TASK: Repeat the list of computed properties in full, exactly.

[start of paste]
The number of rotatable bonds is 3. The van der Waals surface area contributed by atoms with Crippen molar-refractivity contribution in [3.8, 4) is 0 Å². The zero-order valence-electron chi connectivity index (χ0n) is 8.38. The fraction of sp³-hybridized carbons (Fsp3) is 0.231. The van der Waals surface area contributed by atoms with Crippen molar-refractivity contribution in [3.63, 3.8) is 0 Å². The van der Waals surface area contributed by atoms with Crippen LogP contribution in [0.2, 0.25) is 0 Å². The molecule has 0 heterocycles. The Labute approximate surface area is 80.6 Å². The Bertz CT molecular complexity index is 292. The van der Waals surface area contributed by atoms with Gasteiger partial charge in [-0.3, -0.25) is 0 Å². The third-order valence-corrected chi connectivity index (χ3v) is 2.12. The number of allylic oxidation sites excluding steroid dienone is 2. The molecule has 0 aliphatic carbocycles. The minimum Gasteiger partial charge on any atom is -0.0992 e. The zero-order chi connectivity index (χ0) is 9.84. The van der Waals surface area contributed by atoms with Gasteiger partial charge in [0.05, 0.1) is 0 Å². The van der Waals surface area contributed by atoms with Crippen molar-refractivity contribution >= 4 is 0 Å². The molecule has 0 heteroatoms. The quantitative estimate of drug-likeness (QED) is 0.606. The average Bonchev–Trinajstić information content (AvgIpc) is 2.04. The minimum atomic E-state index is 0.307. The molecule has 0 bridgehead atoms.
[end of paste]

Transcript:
The number of rotatable bonds is 3. The van der Waals surface area contributed by atoms with Crippen molar-refractivity contribution in [3.8, 4) is 0 Å². The zero-order valence-electron chi connectivity index (χ0n) is 8.38. The fraction of sp³-hybridized carbons (Fsp3) is 0.231. The van der Waals surface area contributed by atoms with Crippen molar-refractivity contribution in [3.63, 3.8) is 0 Å². The van der Waals surface area contributed by atoms with Crippen LogP contribution in [0.2, 0.25) is 0 Å². The molecule has 0 heterocycles. The Labute approximate surface area is 80.6 Å². The Bertz CT molecular complexity index is 292. The van der Waals surface area contributed by atoms with Gasteiger partial charge in [-0.3, -0.25) is 0 Å². The third-order valence-corrected chi connectivity index (χ3v) is 2.12. The number of allylic oxidation sites excluding steroid dienone is 2. The molecule has 0 aliphatic carbocycles. The minimum Gasteiger partial charge on any atom is -0.0992 e. The zero-order chi connectivity index (χ0) is 9.84. The van der Waals surface area contributed by atoms with Gasteiger partial charge in [0.05, 0.1) is 0 Å². The van der Waals surface area contributed by atoms with Crippen molar-refractivity contribution >= 4 is 0 Å². The molecule has 0 heteroatoms. The quantitative estimate of drug-likeness (QED) is 0.606. The average Bonchev–Trinajstić information content (AvgIpc) is 2.04. The minimum atomic E-state index is 0.307. The molecule has 0 bridgehead atoms.